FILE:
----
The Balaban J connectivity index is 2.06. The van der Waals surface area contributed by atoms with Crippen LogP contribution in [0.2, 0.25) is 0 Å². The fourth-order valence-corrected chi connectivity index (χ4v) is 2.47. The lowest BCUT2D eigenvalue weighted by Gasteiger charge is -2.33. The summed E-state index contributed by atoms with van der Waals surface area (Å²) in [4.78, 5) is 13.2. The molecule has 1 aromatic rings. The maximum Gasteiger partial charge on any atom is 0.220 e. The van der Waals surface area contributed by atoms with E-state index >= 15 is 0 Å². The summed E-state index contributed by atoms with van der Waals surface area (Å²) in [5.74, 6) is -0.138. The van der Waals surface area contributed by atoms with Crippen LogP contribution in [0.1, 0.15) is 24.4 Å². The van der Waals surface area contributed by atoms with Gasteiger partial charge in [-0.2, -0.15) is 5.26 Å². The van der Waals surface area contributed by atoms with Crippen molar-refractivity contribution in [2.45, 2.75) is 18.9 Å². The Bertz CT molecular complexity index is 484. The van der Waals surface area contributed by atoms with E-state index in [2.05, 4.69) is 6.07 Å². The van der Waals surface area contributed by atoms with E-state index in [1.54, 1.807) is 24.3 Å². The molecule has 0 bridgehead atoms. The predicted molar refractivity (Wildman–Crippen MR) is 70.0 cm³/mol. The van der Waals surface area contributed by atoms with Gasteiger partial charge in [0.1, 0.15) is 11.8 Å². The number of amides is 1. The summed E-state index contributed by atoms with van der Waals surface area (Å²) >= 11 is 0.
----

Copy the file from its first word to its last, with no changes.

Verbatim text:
The Balaban J connectivity index is 2.06. The van der Waals surface area contributed by atoms with Crippen LogP contribution in [0.2, 0.25) is 0 Å². The fourth-order valence-corrected chi connectivity index (χ4v) is 2.47. The lowest BCUT2D eigenvalue weighted by Gasteiger charge is -2.33. The summed E-state index contributed by atoms with van der Waals surface area (Å²) in [4.78, 5) is 13.2. The molecule has 1 aromatic rings. The maximum Gasteiger partial charge on any atom is 0.220 e. The van der Waals surface area contributed by atoms with E-state index >= 15 is 0 Å². The summed E-state index contributed by atoms with van der Waals surface area (Å²) in [5.74, 6) is -0.138. The van der Waals surface area contributed by atoms with Crippen LogP contribution in [0.1, 0.15) is 24.4 Å². The van der Waals surface area contributed by atoms with Gasteiger partial charge in [-0.2, -0.15) is 5.26 Å². The van der Waals surface area contributed by atoms with Crippen molar-refractivity contribution in [2.45, 2.75) is 18.9 Å². The Bertz CT molecular complexity index is 484. The van der Waals surface area contributed by atoms with E-state index in [2.05, 4.69) is 6.07 Å². The van der Waals surface area contributed by atoms with E-state index in [1.54, 1.807) is 24.3 Å². The molecule has 0 bridgehead atoms. The predicted molar refractivity (Wildman–Crippen MR) is 70.0 cm³/mol. The van der Waals surface area contributed by atoms with Gasteiger partial charge in [0.1, 0.15) is 11.8 Å². The number of amides is 1. The summed E-state index contributed by atoms with van der Waals surface area (Å²) >= 11 is 0.